A final point concerning channel participants is the role that consumers may or may not play. A debate of long standing is the relative merit of including consumers as channel members, basing inclusion upon their participation in selected risk taking and performance of the final product delivery from point of sale to point of consumption.
Since channel functions and activities can be shifted among organizations, it is logical that some primary participants will seek to enlist or encourage consumers to perform selected duties. For example, AMOCO (Standard Oil Company of America) and ARCO (Atlantic Richfield Oil Company) both revised long-standing practices of providing free consumer credit financing. Under revised programs, consumers were offered their choice of either paying higher prices per gallon and retaining the convenience of free credit or purchasing gasoline at lower prices.
It would appear that the logical criteria to judge if consumers should or should not be treated as channel participants are the functions they perform and the degrees of risk they assume. In selected situations, where major commitments are made in advance and consumers assume considerable risk, consumers should be treated as active channel participants. Being active participant means that consumers or their representatives acknowledge channel dependency and engage in the performance of specific roles.
Consumers’ engagement solely in purchase behavior is not viewed as risk absorption sufficient to qualify them as channel participants. Thus, choosing to pay higher prices to receive the convenience of limited free credit for gasoline purchase is no more risk absorbing than a decision to shop at a full-service department store rather than a cash-and-carry discounter. Each purchase decision involves choosing between different price and service combinations. When involvement is limited to low-risk shopping, no justification exists to include consumers as channel members.
An illustration of a shopping situation in which consumers assume greater risk is when they join discount groups or clubs. When consumers shop at club stores such as Sam’s Club or Price Club, they clearly agree to buy greater-than-normal quantities of product which they plan to keep as inventory until needed for consumption to take advantage of lower prices. Club members typically agree to restrict choices to narrow product-line assortments to facilitate efficiency in the retailer’s operation. As a result of consumers’ commitment to perform selected functions, assume risk, and hold inventory, they are participating as channel members. Many wholesale clubs seek feedback from members on advisory committees concerning such items as stock assortment, hours of operation, and supplemental services. Participation by way of membership may also have supplemental benefits such as purchase discounts at associated non-competitive retailers, travel agencies, and even restaurants.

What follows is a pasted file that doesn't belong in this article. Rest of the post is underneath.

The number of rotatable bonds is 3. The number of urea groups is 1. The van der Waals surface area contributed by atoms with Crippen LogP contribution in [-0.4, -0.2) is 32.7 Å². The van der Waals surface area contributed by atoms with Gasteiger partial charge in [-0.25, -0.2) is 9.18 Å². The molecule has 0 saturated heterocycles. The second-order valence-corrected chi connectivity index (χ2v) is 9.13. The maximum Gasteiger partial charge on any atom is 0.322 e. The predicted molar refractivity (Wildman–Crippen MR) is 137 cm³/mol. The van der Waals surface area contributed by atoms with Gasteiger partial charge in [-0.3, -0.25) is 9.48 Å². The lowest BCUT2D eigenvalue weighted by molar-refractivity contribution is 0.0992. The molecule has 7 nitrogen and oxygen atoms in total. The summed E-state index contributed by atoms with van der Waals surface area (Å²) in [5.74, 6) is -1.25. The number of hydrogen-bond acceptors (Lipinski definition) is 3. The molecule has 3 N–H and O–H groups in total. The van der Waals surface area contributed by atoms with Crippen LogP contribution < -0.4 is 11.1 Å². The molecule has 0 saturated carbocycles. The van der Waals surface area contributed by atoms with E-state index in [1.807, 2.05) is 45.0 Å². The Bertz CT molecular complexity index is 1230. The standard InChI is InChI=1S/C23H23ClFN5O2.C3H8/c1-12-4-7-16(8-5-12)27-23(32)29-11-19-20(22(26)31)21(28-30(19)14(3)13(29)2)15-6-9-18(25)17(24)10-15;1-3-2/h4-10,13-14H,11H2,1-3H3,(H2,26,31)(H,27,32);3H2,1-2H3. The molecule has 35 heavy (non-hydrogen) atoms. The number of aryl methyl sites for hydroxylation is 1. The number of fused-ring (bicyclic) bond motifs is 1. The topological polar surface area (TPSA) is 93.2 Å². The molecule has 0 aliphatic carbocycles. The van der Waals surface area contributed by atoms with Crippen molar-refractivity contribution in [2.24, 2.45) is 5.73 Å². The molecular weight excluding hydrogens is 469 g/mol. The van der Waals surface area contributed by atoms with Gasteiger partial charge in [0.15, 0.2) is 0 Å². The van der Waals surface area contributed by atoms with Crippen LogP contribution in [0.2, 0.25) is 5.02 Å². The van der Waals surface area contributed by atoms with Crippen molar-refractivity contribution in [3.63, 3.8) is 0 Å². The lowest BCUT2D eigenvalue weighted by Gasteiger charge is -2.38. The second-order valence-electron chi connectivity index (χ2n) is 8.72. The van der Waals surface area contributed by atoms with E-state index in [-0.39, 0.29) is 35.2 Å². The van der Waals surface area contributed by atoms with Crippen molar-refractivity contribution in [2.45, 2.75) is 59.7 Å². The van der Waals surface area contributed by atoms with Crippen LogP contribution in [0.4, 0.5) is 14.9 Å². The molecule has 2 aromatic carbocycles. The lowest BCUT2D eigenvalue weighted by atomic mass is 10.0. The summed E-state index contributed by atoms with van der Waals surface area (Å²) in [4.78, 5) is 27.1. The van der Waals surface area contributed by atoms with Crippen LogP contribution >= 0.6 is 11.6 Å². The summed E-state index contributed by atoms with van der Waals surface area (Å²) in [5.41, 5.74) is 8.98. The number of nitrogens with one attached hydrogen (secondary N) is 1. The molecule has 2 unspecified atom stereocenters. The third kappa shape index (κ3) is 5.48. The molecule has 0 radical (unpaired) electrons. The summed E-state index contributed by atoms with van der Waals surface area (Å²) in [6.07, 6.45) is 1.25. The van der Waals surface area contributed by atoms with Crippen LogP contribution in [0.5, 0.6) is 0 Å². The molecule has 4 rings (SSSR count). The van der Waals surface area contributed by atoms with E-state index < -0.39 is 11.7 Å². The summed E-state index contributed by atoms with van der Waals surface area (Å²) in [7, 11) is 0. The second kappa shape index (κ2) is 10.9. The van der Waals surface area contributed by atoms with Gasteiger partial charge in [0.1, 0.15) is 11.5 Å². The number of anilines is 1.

At the extreme of a dependence-risk relationship is the consumer cooperative. This special type of cooperative is owned by its participating members. The cooperative serves as a buying organization for its members who seek out selected types of merchandise at the lowest available purchase prices. However, even consumer cooperative fall short of locking their members into the full responsibility associated with active channel participation. Unless a member assumes specific risk such as future purchasing guarantees, the actual day-to-day involvement as a cooperative member may not be much different than purchasing from any other retailers. Once again, risk absorption is the key determinant for channel membership.
In summary, the idea that consumers should be treated as channel members is loaded with intrinsic appeal. Indeed, consumers do take limited risks associated with shopping and traditionally perform final product transportation and limited storage. Several difficult dependence risk relationships exist between primary channel participants and consumers. While some channel consumer arrangements are more formalized than others, most fall short of committing the consumer to the same degree of risk as a typical firm engaged as a primary or service support member. Most consumers maintain their freedom of choice to shop at competitive retail locations when they can improve their overall purchase performance. Little evidence exists to equate shopping loyalty to channel membership. In most situations, consumers, rather than being treated as channel members, are more appropriately viewed as the prime customers of the overall distribution process.